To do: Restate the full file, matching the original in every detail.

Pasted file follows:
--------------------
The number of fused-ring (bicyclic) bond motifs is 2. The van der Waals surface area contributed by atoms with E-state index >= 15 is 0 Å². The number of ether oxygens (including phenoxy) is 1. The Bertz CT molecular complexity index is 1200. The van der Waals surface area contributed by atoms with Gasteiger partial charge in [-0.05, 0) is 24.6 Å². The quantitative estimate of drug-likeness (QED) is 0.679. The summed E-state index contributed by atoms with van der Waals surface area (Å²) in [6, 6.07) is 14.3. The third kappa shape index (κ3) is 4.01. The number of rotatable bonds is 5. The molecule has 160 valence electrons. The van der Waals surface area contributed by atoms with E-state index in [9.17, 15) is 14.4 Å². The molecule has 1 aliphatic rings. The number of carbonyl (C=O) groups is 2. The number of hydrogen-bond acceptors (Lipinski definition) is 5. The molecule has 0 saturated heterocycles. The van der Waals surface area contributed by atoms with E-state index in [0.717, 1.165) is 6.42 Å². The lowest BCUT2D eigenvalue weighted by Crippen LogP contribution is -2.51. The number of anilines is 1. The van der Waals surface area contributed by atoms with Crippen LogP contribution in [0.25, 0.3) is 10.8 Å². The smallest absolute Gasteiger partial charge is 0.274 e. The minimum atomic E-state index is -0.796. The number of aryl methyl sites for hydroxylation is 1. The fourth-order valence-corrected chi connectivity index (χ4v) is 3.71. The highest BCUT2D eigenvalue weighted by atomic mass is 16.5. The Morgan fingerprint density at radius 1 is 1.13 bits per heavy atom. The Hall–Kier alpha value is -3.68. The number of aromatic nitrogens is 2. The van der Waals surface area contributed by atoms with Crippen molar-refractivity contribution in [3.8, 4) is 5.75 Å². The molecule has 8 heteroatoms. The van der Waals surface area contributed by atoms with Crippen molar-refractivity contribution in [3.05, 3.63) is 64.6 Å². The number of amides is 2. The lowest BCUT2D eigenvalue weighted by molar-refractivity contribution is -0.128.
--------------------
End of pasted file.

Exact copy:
The number of fused-ring (bicyclic) bond motifs is 2. The van der Waals surface area contributed by atoms with E-state index >= 15 is 0 Å². The number of ether oxygens (including phenoxy) is 1. The Bertz CT molecular complexity index is 1200. The van der Waals surface area contributed by atoms with Gasteiger partial charge in [-0.05, 0) is 24.6 Å². The quantitative estimate of drug-likeness (QED) is 0.679. The summed E-state index contributed by atoms with van der Waals surface area (Å²) in [6, 6.07) is 14.3. The third kappa shape index (κ3) is 4.01. The number of rotatable bonds is 5. The molecule has 160 valence electrons. The van der Waals surface area contributed by atoms with E-state index in [9.17, 15) is 14.4 Å². The molecule has 1 aliphatic rings. The number of carbonyl (C=O) groups is 2. The number of hydrogen-bond acceptors (Lipinski definition) is 5. The molecule has 0 saturated heterocycles. The van der Waals surface area contributed by atoms with E-state index in [0.717, 1.165) is 6.42 Å². The lowest BCUT2D eigenvalue weighted by Crippen LogP contribution is -2.51. The number of anilines is 1. The van der Waals surface area contributed by atoms with Crippen LogP contribution in [0.25, 0.3) is 10.8 Å². The smallest absolute Gasteiger partial charge is 0.274 e. The minimum atomic E-state index is -0.796. The number of aryl methyl sites for hydroxylation is 1. The fourth-order valence-corrected chi connectivity index (χ4v) is 3.71. The highest BCUT2D eigenvalue weighted by atomic mass is 16.5. The Morgan fingerprint density at radius 1 is 1.13 bits per heavy atom. The Hall–Kier alpha value is -3.68. The number of aromatic nitrogens is 2. The van der Waals surface area contributed by atoms with Crippen molar-refractivity contribution in [3.8, 4) is 5.75 Å². The molecule has 8 heteroatoms. The van der Waals surface area contributed by atoms with Crippen molar-refractivity contribution in [3.05, 3.63) is 64.6 Å². The number of amides is 2. The lowest BCUT2D eigenvalue weighted by molar-refractivity contribution is -0.128.